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Esther Quintero

The research on implicit bias both fascinates and disturbs people. It’s pretty cool to realize that many everyday mental processes happen so quickly as to be imperceptible. But the fact that they are so automatic, and therefore outside of our conscious control, can be harder to stomach.

In other words, the invisible mental shortcuts that allow us to function can be quite problematic – and real barrier to social equality and fairness – in contexts where careful thinking and decision-making are necessary. Accumulating evidence reveals that “implicit biases” are linked to discriminatory outcomes ranging from the seemingly mundane, such as poorer quality interactions, to the highly consequential, such as constrained employment opportunities and a decreased likelihood of receiving life-saving emergency medical treatments.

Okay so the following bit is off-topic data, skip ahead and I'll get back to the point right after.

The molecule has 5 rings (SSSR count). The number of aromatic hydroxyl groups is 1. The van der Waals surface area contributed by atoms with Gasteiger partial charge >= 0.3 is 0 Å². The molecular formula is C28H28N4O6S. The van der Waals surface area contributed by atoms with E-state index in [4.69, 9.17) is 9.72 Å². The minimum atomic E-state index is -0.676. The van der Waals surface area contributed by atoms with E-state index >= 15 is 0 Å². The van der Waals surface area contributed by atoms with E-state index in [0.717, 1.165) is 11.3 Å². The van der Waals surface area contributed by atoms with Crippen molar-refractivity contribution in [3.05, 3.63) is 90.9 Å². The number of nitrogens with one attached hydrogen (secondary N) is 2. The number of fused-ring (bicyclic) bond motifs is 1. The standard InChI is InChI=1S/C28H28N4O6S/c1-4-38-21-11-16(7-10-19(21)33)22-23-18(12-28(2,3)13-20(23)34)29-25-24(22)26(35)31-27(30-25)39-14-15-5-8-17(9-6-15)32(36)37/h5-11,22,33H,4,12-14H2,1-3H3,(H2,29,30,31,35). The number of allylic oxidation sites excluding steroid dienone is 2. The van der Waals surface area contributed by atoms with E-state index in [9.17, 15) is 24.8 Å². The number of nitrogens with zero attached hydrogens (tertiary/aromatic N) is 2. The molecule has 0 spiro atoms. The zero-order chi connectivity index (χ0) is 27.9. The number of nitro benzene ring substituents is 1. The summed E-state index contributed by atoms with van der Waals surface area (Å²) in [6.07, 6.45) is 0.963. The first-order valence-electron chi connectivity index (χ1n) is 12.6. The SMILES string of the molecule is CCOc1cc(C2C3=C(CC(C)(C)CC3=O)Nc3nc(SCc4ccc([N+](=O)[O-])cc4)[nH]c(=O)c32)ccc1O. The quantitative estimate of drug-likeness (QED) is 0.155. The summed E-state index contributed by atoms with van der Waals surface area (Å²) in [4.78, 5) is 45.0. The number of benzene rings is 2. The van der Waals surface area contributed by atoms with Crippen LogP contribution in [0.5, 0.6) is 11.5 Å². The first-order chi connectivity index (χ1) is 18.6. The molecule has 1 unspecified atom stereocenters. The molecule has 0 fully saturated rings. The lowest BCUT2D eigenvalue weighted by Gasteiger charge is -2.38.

Two excellent questions about implicit bias came up during our last Good Schools Seminar on “Creating Safe and Supportive Schools.”

  • First, does one’s level of education moderate the magnitude of one’s implicit biases? In other words, wouldn’t it be reasonable to expect people with more education to have a broader repertoire of associations and, therefore, to be able to see beyond clichés and common places?
  • Second, does the frequency of interaction with (and deep knowledge of) a person affect our reliance on stereotypic associations? Simply put, shouldn’t information that is individual-specific (e.g., Miguel loves Asimov novels) replace more generic information and associations (e.g., boys don’t like to read)?

The short (albeit simplified) answers are no and yes, respectively. Below, I elaborate on each, reflect on strategies that can help reduce the unintended ill effects of implicit biases, and touch on some implications for schools and educators.